Eliza Lynn Linton

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ELL was a Victorian novelist and memoirist whose historical importance rests largely on her pioneering role as a professional journalist who blazed a trail for her sex. She both held and promoted radical views early in life. Nevertheless, as is well known, many of her 200 periodical contributions are antifeminist essays which celebrate traditional women in traditional roles, and ridicule attempts at new departures for women as either a fad or a sham.
Photo of a carbon print of Eliza Lynn Linton by W. and D. Downey, published by Cassell, 1890. She sits at a small chinoiserie table with lattice-style legs, as if paused in the act of writing on a sheaf of papers. Her right hand holds a pen; her chin rests on her left. She has a broad face with wire spectacles perched on her nose, and wears a white cap and a dark (black?) dress in several layers, with lace at the wrists and a good deal of dark decoration including jet beads sewn on. She has a metal cuff bra
"Eliza Lynn Linton" Retrieved from https://upload.wikimedia.org/wikipedia/commons/b/b4/Eliza_Lynn_Linton_by_Downey.png. This work is licensed under the Creative Commons CC0 1.0 Universal (CC0 1.0) Public Domain Dedication license. This work is in the public domain.

Milestones

10 February 1822
Eliza Lynn , later Linton, was born at Crosthwaite Vicarage near Keswick in Cumberland, the youngest of twelve children.
“Dictionary of Literary Biography online”. Gale Databases: Literature Resource Center-LRC.
18
Todd, Janet, editor. Dictionary of British Women Writers. Routledge, 1989.
Layard, George Somes. Mrs. Lynn Linton: Her Life, Letters, and Opinions. Methuen, 1901.
1, 2-3
1845
Eliza Lynn , later Linton, first reached print with a poem entitled The National Convention of the Gods, for which she received two guineas in payment from Ainsworth's Magazine.
“Dictionary of Literary Biography online”. Gale Databases: Literature Resource Center-LRC.
18
14 March 1868
ELL published the most famous of her series of anonymous middle essays for the Saturday Review on topics involving women (education, marriage, employment): The Girl of the Period.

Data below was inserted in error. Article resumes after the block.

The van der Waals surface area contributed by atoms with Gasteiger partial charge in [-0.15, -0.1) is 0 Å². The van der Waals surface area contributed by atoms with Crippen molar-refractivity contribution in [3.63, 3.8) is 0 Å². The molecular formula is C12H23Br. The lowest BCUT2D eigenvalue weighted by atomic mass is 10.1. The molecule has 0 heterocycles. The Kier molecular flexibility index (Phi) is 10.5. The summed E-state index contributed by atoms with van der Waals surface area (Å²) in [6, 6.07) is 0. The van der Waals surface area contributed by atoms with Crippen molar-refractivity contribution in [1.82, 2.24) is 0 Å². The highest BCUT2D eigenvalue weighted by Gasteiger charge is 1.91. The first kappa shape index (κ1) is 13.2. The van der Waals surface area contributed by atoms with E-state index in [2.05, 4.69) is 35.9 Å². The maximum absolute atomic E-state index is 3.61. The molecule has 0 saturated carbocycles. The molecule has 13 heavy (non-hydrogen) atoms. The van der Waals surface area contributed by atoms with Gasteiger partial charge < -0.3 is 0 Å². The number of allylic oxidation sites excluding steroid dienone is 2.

Matthew, Henry Colin Gray, Brian Harrison, and Lawrence Goldman, editors. Oxford Dictionary of National Biography.
Anderson, Nancy F. Woman against Women in Victorian England. Indiana University Press, 1987.
119
12 May 1870
ELL published another in her controversial Saturday Review essays, attacking radical or progressive women, the shrieking sisterhood, or those who sought the vote.
Matthew, Henry Colin Gray, Brian Harrison, and Lawrence Goldman, editors. Oxford Dictionary of National Biography.
January-December 1880
ELL 's first New Woman novel (a phrase which was not to become current for several more years), The Rebel of the Family was serialized in Temple Bar. It appeared in volume form the same year.
Scholar Andrea Broomfield argues that the phrase New Woman dates from an article in the Woman's Herald of 17 August 1893.
Broomfield, Andrea. “Much More Than an Antifeminist: Eliza Lynn Linton’s Contribution to the Rise of Victorian Popular Journalism”. Victorian Literature and Culture, No. 2, pp. 267 - 83.
280
Cox, Michael, editor. The Oxford Chronology of English Literature. Oxford University Press, 2002.
19 November 1883
ELL published at London and New York, with her name, The Girl of the Period, and Other Social Essays, fifteen years after their periodical printing and years after two of the essays appeared at New York as a pamphlet.
OCLC WorldCat.
Cox, Michael, editor. The Oxford Chronology of English Literature. Oxford University Press, 2002.
14 July 1898
ELL died of pneumonia at Queen Anne's Mansions in London, where she was on a visit from Malvern.
“Dictionary of Literary Biography online”. Gale Databases: Literature Resource Center-LRC.
18
Matthew, Henry Colin Gray, Brian Harrison, and Lawrence Goldman, editors. Oxford Dictionary of National Biography.
By late 1899
ELL 's My Literary Life appeared posthumously, edited by Beatrice Harraden : titled thus on the title-page and spine, it is in the half-title and elsewhere called Reminiscences of Dickens , Thackeray , George Eliot , etc.
The front outside cover and the half-title give the alternative title. The date comes from the stamp in the Bodleian Library 's copy.
Linton, Eliza Lynn, and Beatrice Harraden. My Literary Life. Hodder and Stoughton, 1899.
cover and title-page

Biography

Birth and Background

10 February 1822
Eliza Lynn , later Linton, was born at Crosthwaite Vicarage near Keswick in Cumberland, the youngest of twelve children.
“Dictionary of Literary Biography online”. Gale Databases: Literature Resource Center-LRC.
18
Todd, Janet, editor. Dictionary of British Women Writers. Routledge, 1989.
Layard, George Somes. Mrs. Lynn Linton: Her Life, Letters, and Opinions. Methuen, 1901.
1, 2-3